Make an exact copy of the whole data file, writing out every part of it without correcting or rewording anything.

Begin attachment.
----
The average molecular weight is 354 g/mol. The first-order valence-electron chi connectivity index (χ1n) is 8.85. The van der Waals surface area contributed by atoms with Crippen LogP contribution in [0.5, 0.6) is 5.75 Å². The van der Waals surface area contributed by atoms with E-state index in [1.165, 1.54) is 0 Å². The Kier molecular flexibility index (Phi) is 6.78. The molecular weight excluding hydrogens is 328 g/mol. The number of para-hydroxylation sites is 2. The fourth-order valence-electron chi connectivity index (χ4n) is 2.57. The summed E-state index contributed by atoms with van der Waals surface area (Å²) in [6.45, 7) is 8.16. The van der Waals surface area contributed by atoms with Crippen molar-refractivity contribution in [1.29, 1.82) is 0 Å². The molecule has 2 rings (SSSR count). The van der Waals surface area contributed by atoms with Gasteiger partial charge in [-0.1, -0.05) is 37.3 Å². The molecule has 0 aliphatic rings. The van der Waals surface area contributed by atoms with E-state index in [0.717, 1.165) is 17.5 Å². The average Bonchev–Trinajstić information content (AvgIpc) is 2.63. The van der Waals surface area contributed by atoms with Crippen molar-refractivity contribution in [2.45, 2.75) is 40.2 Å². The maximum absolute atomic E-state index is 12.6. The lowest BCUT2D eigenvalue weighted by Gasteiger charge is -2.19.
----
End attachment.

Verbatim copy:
The average molecular weight is 354 g/mol. The first-order valence-electron chi connectivity index (χ1n) is 8.85. The van der Waals surface area contributed by atoms with Crippen LogP contribution in [0.5, 0.6) is 5.75 Å². The van der Waals surface area contributed by atoms with E-state index in [1.165, 1.54) is 0 Å². The Kier molecular flexibility index (Phi) is 6.78. The molecular weight excluding hydrogens is 328 g/mol. The number of para-hydroxylation sites is 2. The fourth-order valence-electron chi connectivity index (χ4n) is 2.57. The summed E-state index contributed by atoms with van der Waals surface area (Å²) in [6.45, 7) is 8.16. The van der Waals surface area contributed by atoms with Crippen molar-refractivity contribution in [1.29, 1.82) is 0 Å². The molecule has 2 rings (SSSR count). The van der Waals surface area contributed by atoms with Gasteiger partial charge in [-0.1, -0.05) is 37.3 Å². The molecule has 0 aliphatic rings. The van der Waals surface area contributed by atoms with E-state index in [0.717, 1.165) is 17.5 Å². The average Bonchev–Trinajstić information content (AvgIpc) is 2.63. The van der Waals surface area contributed by atoms with Crippen molar-refractivity contribution in [2.45, 2.75) is 40.2 Å². The maximum absolute atomic E-state index is 12.6. The lowest BCUT2D eigenvalue weighted by Gasteiger charge is -2.19.